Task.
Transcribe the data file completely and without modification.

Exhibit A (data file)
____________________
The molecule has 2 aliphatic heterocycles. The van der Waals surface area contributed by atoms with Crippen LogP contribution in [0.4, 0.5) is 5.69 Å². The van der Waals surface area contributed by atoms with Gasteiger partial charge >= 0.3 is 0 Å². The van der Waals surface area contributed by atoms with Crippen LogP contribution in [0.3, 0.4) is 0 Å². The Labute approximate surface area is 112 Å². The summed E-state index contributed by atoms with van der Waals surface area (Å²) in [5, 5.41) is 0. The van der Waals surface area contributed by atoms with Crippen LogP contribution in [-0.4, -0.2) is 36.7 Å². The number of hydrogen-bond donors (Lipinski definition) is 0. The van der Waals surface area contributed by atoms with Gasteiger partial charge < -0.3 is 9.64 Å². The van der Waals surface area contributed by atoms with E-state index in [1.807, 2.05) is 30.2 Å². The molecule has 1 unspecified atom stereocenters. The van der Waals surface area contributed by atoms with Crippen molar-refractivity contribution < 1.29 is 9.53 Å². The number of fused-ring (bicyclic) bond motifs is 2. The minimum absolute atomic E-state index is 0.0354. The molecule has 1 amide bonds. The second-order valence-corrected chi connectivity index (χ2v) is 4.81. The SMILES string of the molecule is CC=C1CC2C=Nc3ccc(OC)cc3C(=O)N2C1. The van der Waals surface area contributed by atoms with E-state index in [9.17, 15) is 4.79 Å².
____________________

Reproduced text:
The molecule has 2 aliphatic heterocycles. The van der Waals surface area contributed by atoms with Crippen LogP contribution in [0.4, 0.5) is 5.69 Å². The van der Waals surface area contributed by atoms with Gasteiger partial charge >= 0.3 is 0 Å². The van der Waals surface area contributed by atoms with Crippen LogP contribution in [0.3, 0.4) is 0 Å². The Labute approximate surface area is 112 Å². The summed E-state index contributed by atoms with van der Waals surface area (Å²) in [5, 5.41) is 0. The van der Waals surface area contributed by atoms with Crippen LogP contribution in [-0.4, -0.2) is 36.7 Å². The number of hydrogen-bond donors (Lipinski definition) is 0. The van der Waals surface area contributed by atoms with Gasteiger partial charge < -0.3 is 9.64 Å². The van der Waals surface area contributed by atoms with E-state index in [1.807, 2.05) is 30.2 Å². The molecule has 1 unspecified atom stereocenters. The van der Waals surface area contributed by atoms with Crippen molar-refractivity contribution < 1.29 is 9.53 Å². The number of fused-ring (bicyclic) bond motifs is 2. The minimum absolute atomic E-state index is 0.0354. The molecule has 1 amide bonds. The second-order valence-corrected chi connectivity index (χ2v) is 4.81. The SMILES string of the molecule is CC=C1CC2C=Nc3ccc(OC)cc3C(=O)N2C1. The van der Waals surface area contributed by atoms with E-state index in [9.17, 15) is 4.79 Å².